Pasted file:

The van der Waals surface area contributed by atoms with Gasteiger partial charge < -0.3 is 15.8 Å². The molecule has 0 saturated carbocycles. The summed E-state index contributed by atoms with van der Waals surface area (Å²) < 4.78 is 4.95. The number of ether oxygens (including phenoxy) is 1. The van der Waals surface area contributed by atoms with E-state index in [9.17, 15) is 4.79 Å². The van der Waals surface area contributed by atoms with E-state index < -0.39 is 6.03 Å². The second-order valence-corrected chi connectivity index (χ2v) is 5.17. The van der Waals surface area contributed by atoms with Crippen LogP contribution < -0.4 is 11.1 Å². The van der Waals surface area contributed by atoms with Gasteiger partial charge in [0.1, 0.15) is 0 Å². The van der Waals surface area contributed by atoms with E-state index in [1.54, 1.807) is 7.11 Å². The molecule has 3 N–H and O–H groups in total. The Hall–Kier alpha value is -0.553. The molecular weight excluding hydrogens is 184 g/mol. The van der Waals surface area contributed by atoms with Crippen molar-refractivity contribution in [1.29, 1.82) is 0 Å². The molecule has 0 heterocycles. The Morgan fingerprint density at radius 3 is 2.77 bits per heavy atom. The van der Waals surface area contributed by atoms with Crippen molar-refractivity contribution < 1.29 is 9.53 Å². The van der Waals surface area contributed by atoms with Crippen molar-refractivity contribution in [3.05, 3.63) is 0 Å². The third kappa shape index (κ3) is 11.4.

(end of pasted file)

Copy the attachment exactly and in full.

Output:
The van der Waals surface area contributed by atoms with Gasteiger partial charge < -0.3 is 15.8 Å². The molecule has 0 saturated carbocycles. The summed E-state index contributed by atoms with van der Waals surface area (Å²) < 4.78 is 4.95. The number of ether oxygens (including phenoxy) is 1. The van der Waals surface area contributed by atoms with E-state index in [9.17, 15) is 4.79 Å². The van der Waals surface area contributed by atoms with E-state index < -0.39 is 6.03 Å². The second-order valence-corrected chi connectivity index (χ2v) is 5.17. The van der Waals surface area contributed by atoms with Crippen LogP contribution < -0.4 is 11.1 Å². The van der Waals surface area contributed by atoms with Gasteiger partial charge in [0.1, 0.15) is 0 Å². The van der Waals surface area contributed by atoms with E-state index in [1.54, 1.807) is 7.11 Å². The molecule has 3 N–H and O–H groups in total. The Hall–Kier alpha value is -0.553. The molecular weight excluding hydrogens is 184 g/mol. The van der Waals surface area contributed by atoms with Crippen molar-refractivity contribution in [1.29, 1.82) is 0 Å². The molecule has 0 heterocycles. The Morgan fingerprint density at radius 3 is 2.77 bits per heavy atom. The van der Waals surface area contributed by atoms with Crippen molar-refractivity contribution < 1.29 is 9.53 Å². The van der Waals surface area contributed by atoms with Crippen molar-refractivity contribution in [3.05, 3.63) is 0 Å². The third kappa shape index (κ3) is 11.4.